Let’s consider this scenario: you have a great site. Good design, good navigation, hardly any ads, no links to bad sites, you’ve never purchased any links either, and you were never involved in “black hat SEO” tactics. Your content is great, and yet, since Google rolled out its Panda&Penguin monsters, your traffic dropped, you are no longer ranking as you used to, scraper sites (you know, those that steal your content without giving you any attribution) rank ahead of you, and so on. Now understand this: you are not the only one.
If you are still obsessing with fixing your site to please Google Panda and Penguin, stop. Don’t go in Google forums looking for help. There’s no help there, just bored trolls who will offend you, trying to find a fault in something that you did, instead of admitting the truth: Google’s search algorithm is broken.
But don’t think that this was an accident. Google would never break on purpose what once made search great. Just see this as a logical business evolution for the web’s most feared entity. I am not a conspiracy theorist, but this is how I see things: Google is killing its search engine. On purpose.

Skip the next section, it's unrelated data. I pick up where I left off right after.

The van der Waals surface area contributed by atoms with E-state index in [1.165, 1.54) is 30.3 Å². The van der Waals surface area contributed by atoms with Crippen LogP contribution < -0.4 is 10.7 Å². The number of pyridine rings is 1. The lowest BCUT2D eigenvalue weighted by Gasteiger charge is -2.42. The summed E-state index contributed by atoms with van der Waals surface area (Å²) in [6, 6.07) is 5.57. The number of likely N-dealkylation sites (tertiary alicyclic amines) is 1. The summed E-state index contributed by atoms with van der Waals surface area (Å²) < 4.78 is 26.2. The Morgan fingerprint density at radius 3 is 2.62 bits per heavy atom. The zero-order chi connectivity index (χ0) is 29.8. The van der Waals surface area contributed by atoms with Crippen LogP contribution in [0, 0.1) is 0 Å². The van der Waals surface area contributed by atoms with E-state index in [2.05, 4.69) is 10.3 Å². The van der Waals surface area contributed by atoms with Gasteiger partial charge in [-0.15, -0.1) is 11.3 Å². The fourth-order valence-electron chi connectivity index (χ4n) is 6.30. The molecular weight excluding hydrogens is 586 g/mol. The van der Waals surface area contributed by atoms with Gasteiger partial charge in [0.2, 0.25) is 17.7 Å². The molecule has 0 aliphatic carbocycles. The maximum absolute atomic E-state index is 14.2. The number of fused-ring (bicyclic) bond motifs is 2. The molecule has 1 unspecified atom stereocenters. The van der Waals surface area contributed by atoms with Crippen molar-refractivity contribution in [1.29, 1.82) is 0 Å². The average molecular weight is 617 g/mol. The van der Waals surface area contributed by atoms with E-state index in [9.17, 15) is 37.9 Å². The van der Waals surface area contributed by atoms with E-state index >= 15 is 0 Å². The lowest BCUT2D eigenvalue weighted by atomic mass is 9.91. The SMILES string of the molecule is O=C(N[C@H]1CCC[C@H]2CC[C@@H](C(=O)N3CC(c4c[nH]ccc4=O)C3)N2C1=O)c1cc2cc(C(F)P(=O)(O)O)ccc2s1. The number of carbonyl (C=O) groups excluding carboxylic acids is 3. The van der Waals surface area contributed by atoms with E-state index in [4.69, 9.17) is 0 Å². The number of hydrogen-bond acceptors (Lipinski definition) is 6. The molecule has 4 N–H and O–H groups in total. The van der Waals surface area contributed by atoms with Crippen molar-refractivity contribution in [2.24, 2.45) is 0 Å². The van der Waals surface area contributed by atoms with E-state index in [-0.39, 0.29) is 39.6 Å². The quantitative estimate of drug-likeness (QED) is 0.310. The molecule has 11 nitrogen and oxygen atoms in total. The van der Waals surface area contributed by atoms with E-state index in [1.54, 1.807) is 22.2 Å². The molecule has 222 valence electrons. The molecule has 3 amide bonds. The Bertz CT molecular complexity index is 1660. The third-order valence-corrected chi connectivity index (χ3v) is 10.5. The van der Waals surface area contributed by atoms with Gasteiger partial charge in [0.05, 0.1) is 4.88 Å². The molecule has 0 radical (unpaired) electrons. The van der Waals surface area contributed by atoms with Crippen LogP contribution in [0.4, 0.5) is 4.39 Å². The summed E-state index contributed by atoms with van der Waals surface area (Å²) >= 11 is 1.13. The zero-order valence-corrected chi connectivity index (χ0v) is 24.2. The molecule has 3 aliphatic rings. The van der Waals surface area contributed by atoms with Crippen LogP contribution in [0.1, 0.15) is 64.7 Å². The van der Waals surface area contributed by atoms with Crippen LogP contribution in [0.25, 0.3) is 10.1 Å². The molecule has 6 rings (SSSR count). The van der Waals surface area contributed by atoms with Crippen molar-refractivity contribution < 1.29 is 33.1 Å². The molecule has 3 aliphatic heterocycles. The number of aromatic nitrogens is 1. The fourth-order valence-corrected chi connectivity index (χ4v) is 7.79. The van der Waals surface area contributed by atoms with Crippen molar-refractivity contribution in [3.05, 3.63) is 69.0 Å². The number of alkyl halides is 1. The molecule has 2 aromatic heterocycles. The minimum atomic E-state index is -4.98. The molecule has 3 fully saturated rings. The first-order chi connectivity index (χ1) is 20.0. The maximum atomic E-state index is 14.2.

Have you ever imagined your business without traffic from Google? It’s time you get used to it. By mid 2013 Google search will only be a chapter of web and internet history. Here’s why:
- Google is making the move from being a search entity, to being a media company. And to do so, it needs to kill as many businesses in the process.
- It starts with smaller sites, labeling them as “untrustworthy” and downgrading them from its SERPs. It does so because it cannot openly go against media giants, for fear of a PR crisis.
- Then it buys content to populate its newly launched services – like Google+ Local, which will soon feature Frommer’s guides.
- And finally, it’s pushing all its services ahead of everything else in search results. Because it can. Instead of seeing Google as a search engine, see it as the world’s largest directory, a business on its own, and always expect it to favor its own services ahead of everything else.
- Finally, if you want Google to still show your business in search, buy AdWords. End of the story.
The problem webmasters have today is that they obsess with Google traffic instead of turning to other search engines that still offer relevant results. Bing, among these, seems to work in the right direction, but there’s no telling for how long. Even Bing may render obsolete in a few months or so.
As the web becomes more mobile, search patterns have to change, and the way businesses attract visitors to their sites have to change too. Those who don’t have resources to invest in apps, and to promote their apps, will most likely have to suffer more than those ready to adapt for mobile.